3. SymbolPool<T> is a derived class of SymbolPool that creates Ts, where T is a derived class of Symbol. You pass a factory function to its constructor, and when someone calls Get() to create a T, the SymbolPool calls your factory function, passing a "prototype" as a parameter (the "prototype" is a Symbol that you can use to construct a T).
  4. GSymbol contains the "global" SymbolPool. Call GSymbol.Get to create a "global" Symbol.

Each Symbol has an ID number; this is nothing more than the value of a counter that is incremented each time a symbol is created. IDs are unique within a given pool, but may be duplicated across pools. Private pools have positive IDs by default, starting at 1; the global pool has negative IDs starting at -1, except for GSymbol.Empty, which is the Symbol that represents the empty string (Name == "").

GetHashCode() is fast because it returns an ID number instead of obtaining the hash code of the string; therefore, Symbols are fast when used as keys in a Dictionary. Comparing Symbols for equality is fast, because only the references are compared, not the contents of each Symbol. Two Symbols are the same if and only if they are located at the same memory location.

Besides making type-safe extensible enumerations, another reason to use a SymbolPool is to construct a temporary set of Symbols that can be garbage-collected later. A SymbolPool and all the Symbols it contains can be garbage-collected when there are no references left to the pool itself or any of its Symbols. Note that a Symbol has a reference to its pool, so any lingering references to a Symbol will keep its entire pool alive.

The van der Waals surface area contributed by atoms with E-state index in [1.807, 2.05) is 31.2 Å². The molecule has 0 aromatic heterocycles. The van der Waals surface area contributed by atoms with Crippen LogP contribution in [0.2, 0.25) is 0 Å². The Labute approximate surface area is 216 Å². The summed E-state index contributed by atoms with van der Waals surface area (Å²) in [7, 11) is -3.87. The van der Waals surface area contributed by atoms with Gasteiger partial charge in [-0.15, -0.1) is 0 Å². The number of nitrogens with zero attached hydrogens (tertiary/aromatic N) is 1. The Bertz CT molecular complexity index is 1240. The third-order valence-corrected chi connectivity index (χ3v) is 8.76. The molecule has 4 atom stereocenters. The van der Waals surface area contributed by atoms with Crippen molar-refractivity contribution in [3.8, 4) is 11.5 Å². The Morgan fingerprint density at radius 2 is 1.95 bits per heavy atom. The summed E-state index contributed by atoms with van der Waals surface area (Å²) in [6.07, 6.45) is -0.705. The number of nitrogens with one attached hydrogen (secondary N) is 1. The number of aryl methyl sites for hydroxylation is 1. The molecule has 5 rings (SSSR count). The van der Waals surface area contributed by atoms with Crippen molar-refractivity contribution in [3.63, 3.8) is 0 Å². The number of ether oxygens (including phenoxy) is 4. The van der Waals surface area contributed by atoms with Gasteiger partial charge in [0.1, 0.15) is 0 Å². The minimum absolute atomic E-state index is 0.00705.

As for me... 

In the Loyc compiler tooling project, source code is represented with Loyc trees. In Loyc trees, I use Symbols rather than strings to represent all identifiers in source code (variable and method names) as well as names of built-in operators and constructs. This avoids storing multiple copies of strings and allows fast equality comparison. 


  • June 1, 2008: First version.
  • December 12, 2009: Introduced SymbolPools.
  • December 14, 2009: Released on CodeProject. 
  • February 24, 2010: Added support for type-safe Symbols.  
  • February 25, 2014: Formatting error corrected. Edited some text based on newer information. 


This article, along with any associated source code and files, is licensed under The MIT License


About the Author

Software Developer None
Canada Canada
Since I started programming when I was 11, I wrote the SNES emulator "SNEqr", the FastNav mapping component, the Enhanced C# programming language (in progress), the parser generator LLLPG, and LES, a syntax to help you start building programming languages, DSLs or build systems.

My overall focus is on the Language of your choice (Loyc) initiative, which is about investigating ways to improve interoperability between programming languages and putting more power in the hands of developers. I'm also seeking employment.